Yen has fallen far more than other hard currencies such as the euro, pound or Canadian dollar so far this year against the dollar, and even more than the Philippine peso, Thai baht, Malaysian ringgit, Indonesian rupiah Or Asian currencies like Indian Rupee. Shusuke Yamada, chief foreign exchange and rates strategist at Bank of America in Japan, explained that short-term investors are leading the sell-off in the yen as Japan's foreign exchange authorities have not taken any substantial action. Shusuke Yamada said: “Market participants have become emboldened because they have not seen (Japanese authorities) do anything to break a key support level. They believe the authorities are more tolerant than they previously thought. Now they are targeting It was 147, the last time it was at this level was in 1998.” The bearish sentiment for the yen remains unchanged given the monetary policy and yield differentials in Japan and the United States. Asset managers’ net short positions in the yen hit a record last week, with leveraged funds’ net short positions in the yen reaching the highest level since March, latest data from the U.S. Commodity Futures Trading Commission showed. In addition, differences in the direction of U.S. and Japanese monetary policy have kept investors buying dollars and selling yen, as Japan's lack of attractive assets keeps capital outflows. Toshiyasu Ohashi, chief credit analyst at Daiwa Securities, lamented: “It’s hard to expect the Japanese stock market to perform well, while the U.S. stock market is still in a correction phase. There will also be fewer IPOs in Japan, and companies are nervous about raising money by issuing shares,” according to Dealogic. In the second and third quarters of this year, the value of IPO transactions in the Asia-Pacific region was less than half of that in the fourth quarter of last year.

Japan may open its borders, but analysts remain bearish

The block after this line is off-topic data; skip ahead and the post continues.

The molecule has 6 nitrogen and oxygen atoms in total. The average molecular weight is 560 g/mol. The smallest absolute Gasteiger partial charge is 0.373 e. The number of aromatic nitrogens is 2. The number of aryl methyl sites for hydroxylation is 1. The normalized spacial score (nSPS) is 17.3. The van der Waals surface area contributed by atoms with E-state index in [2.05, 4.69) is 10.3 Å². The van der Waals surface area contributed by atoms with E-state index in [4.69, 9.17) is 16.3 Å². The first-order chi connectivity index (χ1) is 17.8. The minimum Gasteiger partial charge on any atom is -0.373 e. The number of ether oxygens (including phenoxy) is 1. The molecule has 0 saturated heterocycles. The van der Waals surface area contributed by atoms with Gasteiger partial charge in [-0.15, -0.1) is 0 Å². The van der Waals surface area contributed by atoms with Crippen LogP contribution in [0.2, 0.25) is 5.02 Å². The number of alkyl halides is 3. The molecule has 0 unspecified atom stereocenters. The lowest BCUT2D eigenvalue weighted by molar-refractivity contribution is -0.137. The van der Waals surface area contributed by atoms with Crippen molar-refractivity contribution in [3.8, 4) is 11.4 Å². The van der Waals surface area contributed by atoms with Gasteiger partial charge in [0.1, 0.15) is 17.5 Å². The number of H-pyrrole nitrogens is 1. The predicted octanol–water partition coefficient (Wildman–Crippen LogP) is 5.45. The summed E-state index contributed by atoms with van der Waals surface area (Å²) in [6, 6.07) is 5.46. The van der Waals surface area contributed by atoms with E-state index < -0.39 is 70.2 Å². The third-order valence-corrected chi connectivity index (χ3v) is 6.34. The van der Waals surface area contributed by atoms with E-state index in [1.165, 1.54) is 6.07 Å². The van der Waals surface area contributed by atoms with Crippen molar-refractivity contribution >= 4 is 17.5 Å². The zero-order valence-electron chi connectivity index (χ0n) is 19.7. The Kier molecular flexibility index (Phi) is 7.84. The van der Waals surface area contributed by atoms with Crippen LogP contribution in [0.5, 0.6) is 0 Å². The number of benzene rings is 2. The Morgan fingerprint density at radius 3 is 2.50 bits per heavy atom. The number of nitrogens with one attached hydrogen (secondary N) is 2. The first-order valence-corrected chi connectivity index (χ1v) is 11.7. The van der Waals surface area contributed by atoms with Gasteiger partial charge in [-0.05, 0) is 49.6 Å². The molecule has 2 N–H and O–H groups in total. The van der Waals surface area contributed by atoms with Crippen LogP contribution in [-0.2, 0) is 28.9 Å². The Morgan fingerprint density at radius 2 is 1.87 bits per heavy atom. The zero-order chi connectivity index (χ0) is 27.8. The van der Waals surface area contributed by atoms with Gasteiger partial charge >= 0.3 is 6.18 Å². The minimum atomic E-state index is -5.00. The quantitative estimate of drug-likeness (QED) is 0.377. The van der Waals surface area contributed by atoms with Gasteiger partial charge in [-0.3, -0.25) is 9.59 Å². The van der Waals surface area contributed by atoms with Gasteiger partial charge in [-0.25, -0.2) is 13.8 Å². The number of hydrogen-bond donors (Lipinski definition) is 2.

Japan plans to lift the cap of 50,000 people traveling abroad by October and will consider removing other barriers to inbound travel, according to media reports on Sunday. . Prime Minister Fumio Kishida could decide on the move as soon as this week. Japan is planning to relax rules to allow foreign visitors to book directly and travel freely within Japan, currently requiring them to arrange their trips through travel agencies. There are also plans to lift the cap on the number of daily incoming passengers and restore visa-free rules. However, analysts remain broadly bearish on the yen. Goldman Sachs Group strategists including Kamakshya Trivedi wrote in a note on Friday: “Even after the recent moves, we still think the yen will continue to fall. But we believe that as the dollar strengthens against the yen, To higher levels, the Japanese government will focus on intervention risks and a possible shift in monetary policy." Yujiro Goto, chief foreign exchange strategist at Nomura, said: "Inflationary pressures in the U.S. are easing, and by October or November, this round of tightening The cycle may peak. At the same time, lower oil prices will cut Japan’s trade deficit, and selling pressure on the yen may ease from the fourth quarter.” Goto forecasts USD/JPY to hit 130 by year-end, although he acknowledged the dollar Against the yen may break to 145 in the short term. But in the long run, Nomura believes the yen will gradually approach the level of 180 yen per dollar. However, some analysts said that the most important thing now is to pay attention to the actions of Japanese policymakers. "The current yen sell-off is based on the assumption that the BOJ will not act in response to the yen's decline, and we need to watch whether this will continue, including the Bank of Japan's monetary policy meeting on September 21-22," said Shusuke Yamada. At the meeting, whether policy makers will take new measures." Charlie McElligott of Nomura Securities warned last Wednesday that the recent tightening trend in global financial conditions may not stop unless the major central banks change their policy direction, while the Bank of Japan, financial institutions A tripartite meeting between the province and the FSA, an adjustment to yield curve control (YCC) or an intervention on the yen is one of them. Bloomberg analyst Simon White believes that the yen's depreciation is slowing economic growth, making a hit to real growth more likely, especially with signs that inflation is heading for a higher and more volatile state. In addition, another risk to the yen's movement lies in the Japanese government or central bank stepping up intervention to stabilize the yen's exchange rate, or the Bank of Japan giving up or loosening its control over the upper limit of the 10-year JGB yield. Either scenario would trigger a reversal in the yen's exchange rate, and that reversal would get stronger, White said. This article is from Wall Street News, welcome to download the APP to see more